My mind was elsewhere this month, and though I wanted to read, I only got in one and a half audiobooks and one longer chapter book. But that’s alright! No shame there. When the mind wants shorter books, there’s plenty of gold mines to discover. And it was actually fun to get a taste of more genres this month than usual.
What was your favorite read this month?
This YA murder mystery was a super fun audiobook to listen to. The story was a little predictable, but I liked the unique characters. Exploring the lives of teenage musicians is something I don’t read about very often.
I’m not sure how much of this book was ghostwritten, but I do know that it was as addicting as most romances. The concept, while familiar, was interesting enough to keep me reading. However, the romance was a little iffy—a little too much gaslighting for my taste. Will I read the second one? Of course I will. Who do you think I am?
One of the most realistic mermaid stories I’ve ever read. Though short, this book works more as a contemplation and meditation through allegory than a stream-line story. Just a heads up for those who are interested. I thoroughly enjoyed the rhythm of the book, even if it was a little hard to follow sometimes.
The more this book sits with me, the more I do think I liked it. Just as with the first one, I wanted something MORE. I don’t know what, but I feel like every time I read this author, I feel like I’m missing something. The characters are amazing, and I love the way their backstories are woven into the present-time plots. But I definitely didn’t have the emotional impact that everyone else seems to have at the ending. Which is very unlike me. But for a story? So air-tight and beautifully written.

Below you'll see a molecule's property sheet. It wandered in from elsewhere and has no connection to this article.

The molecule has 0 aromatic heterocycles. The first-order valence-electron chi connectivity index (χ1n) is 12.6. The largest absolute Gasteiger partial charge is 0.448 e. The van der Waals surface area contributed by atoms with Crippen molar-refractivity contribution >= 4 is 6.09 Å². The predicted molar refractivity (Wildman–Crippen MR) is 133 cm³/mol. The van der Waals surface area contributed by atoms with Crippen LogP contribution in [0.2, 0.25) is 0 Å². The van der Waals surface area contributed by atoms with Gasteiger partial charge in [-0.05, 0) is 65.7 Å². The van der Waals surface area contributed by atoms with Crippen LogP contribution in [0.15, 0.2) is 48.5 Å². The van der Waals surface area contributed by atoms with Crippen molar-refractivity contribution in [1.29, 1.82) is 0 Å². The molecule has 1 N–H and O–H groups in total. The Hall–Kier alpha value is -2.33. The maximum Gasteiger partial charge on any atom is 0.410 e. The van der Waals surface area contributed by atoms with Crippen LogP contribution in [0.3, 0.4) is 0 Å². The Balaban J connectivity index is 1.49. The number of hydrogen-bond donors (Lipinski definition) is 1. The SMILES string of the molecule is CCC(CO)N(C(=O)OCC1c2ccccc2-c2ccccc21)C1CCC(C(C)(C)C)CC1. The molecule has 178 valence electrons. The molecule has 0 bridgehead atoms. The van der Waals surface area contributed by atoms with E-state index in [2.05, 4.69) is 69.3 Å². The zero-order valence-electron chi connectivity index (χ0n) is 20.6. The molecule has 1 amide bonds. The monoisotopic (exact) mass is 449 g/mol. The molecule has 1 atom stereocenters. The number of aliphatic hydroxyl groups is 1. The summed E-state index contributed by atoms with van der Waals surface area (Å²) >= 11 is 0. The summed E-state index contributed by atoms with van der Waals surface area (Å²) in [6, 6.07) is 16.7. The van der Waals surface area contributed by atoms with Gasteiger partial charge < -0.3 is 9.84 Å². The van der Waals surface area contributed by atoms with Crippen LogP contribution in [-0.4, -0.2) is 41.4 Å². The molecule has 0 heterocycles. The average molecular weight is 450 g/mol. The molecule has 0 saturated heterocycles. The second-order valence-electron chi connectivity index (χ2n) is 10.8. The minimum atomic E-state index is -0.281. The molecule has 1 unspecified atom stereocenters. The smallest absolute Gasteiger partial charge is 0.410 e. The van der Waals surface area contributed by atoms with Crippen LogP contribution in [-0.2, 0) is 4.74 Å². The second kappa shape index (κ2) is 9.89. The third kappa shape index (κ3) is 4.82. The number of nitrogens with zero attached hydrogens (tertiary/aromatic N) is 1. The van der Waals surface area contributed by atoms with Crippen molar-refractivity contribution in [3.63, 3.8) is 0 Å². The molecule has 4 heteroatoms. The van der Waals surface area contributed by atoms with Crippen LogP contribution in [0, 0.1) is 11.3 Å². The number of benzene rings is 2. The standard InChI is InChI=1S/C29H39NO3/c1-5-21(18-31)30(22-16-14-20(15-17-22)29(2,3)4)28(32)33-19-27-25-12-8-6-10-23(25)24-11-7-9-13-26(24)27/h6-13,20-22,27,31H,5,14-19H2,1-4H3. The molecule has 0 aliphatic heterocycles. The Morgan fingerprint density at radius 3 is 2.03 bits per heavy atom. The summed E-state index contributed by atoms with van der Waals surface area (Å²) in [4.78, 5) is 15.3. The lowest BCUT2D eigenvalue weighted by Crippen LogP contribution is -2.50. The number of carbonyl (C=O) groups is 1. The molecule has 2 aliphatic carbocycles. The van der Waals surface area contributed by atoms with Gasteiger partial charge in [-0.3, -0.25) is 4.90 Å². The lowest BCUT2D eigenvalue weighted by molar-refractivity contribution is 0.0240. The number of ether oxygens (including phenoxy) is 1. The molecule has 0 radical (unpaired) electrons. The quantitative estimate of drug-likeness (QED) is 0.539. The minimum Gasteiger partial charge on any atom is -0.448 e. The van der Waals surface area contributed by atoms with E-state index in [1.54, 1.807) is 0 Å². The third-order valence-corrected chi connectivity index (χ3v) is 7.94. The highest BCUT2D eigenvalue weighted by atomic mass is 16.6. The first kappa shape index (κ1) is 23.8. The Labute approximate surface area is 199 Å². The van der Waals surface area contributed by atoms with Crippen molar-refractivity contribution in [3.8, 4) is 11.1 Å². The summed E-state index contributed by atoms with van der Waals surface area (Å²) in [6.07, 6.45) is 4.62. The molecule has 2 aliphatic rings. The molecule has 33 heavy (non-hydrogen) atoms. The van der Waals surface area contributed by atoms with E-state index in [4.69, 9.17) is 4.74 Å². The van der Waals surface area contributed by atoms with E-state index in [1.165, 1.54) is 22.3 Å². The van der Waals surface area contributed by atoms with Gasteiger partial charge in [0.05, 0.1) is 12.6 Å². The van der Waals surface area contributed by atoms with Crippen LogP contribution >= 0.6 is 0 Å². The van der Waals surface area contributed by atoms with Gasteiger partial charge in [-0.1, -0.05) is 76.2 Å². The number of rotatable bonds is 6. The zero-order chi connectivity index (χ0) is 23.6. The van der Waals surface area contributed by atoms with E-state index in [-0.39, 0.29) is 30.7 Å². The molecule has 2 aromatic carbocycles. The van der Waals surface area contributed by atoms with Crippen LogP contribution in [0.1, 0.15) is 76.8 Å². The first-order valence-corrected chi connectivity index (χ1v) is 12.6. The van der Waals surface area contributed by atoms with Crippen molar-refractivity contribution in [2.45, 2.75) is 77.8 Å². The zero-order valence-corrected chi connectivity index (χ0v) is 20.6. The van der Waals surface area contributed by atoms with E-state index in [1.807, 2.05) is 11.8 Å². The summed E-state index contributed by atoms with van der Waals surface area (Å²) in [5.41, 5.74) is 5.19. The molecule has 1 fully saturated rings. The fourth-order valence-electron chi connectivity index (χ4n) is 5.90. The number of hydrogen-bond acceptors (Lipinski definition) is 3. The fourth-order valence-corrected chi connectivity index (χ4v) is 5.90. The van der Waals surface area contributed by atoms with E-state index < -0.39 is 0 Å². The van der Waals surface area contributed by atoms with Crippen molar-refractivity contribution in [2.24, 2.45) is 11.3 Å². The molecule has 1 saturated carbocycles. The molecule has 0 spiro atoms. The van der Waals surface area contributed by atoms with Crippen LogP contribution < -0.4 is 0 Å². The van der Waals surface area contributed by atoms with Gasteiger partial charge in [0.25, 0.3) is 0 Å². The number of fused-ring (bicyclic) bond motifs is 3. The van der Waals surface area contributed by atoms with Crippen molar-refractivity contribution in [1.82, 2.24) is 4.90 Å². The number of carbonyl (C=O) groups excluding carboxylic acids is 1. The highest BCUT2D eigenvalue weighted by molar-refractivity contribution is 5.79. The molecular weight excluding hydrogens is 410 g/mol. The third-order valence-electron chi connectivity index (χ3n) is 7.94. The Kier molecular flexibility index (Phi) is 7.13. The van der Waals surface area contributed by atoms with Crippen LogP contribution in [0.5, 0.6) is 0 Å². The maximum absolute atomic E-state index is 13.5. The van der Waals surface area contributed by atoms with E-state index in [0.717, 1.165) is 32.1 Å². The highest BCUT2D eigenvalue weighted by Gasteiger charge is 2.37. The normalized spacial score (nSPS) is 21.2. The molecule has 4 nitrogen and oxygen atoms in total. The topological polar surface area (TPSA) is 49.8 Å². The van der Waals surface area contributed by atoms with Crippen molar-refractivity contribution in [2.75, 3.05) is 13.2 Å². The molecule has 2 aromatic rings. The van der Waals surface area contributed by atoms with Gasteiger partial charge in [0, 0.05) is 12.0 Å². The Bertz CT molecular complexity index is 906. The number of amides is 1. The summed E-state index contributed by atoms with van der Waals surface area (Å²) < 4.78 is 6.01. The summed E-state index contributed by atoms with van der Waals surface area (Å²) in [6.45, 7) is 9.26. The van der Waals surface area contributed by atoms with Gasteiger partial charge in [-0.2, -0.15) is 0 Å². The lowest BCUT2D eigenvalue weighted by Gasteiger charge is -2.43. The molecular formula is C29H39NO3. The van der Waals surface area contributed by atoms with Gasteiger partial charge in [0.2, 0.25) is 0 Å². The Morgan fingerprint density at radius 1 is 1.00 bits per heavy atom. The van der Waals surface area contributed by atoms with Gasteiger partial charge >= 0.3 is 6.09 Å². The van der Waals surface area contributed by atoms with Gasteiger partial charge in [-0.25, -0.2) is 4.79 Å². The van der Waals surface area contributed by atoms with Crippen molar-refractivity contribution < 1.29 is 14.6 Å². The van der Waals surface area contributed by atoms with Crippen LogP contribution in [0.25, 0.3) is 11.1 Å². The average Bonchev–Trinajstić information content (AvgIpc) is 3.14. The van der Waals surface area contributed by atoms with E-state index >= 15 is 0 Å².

I’ve never seen or heard of this book, besides it somehow finding its way onto my shelf. It’s a little magical realism witchy tale, and it was delightful. The adults were a little negligent, and the voices of the teenagers a little too young, but I really enjoyed this short read.
This Sci-Fi story blew me away with its colorful imagery and creative ideas. I will forever think this genre is one of the hardest to write and is one of the most subjective. But I think this book should be studied in schools—there’s just something so academically intentional about every word choice and plot point. Yeah, some if it may seem a little beyond belief, but it’s Sci-Fi, so I don’t really mind that aspect.
In this middle grade fantasy, a young girl with a sick father is gifted a magical pen to make what she writes come true—well half of the time it comes true. I remember reading The Egypt Game by this author when I was younger. And I think I read this one too. But reading it now, it was a little rough. The plot is non-existent; the characters are pretty flat. I found myself pushing just to finish it, not really enjoying the fantastical aspects at all. But hey—maybe someone younger would still really enjoy it.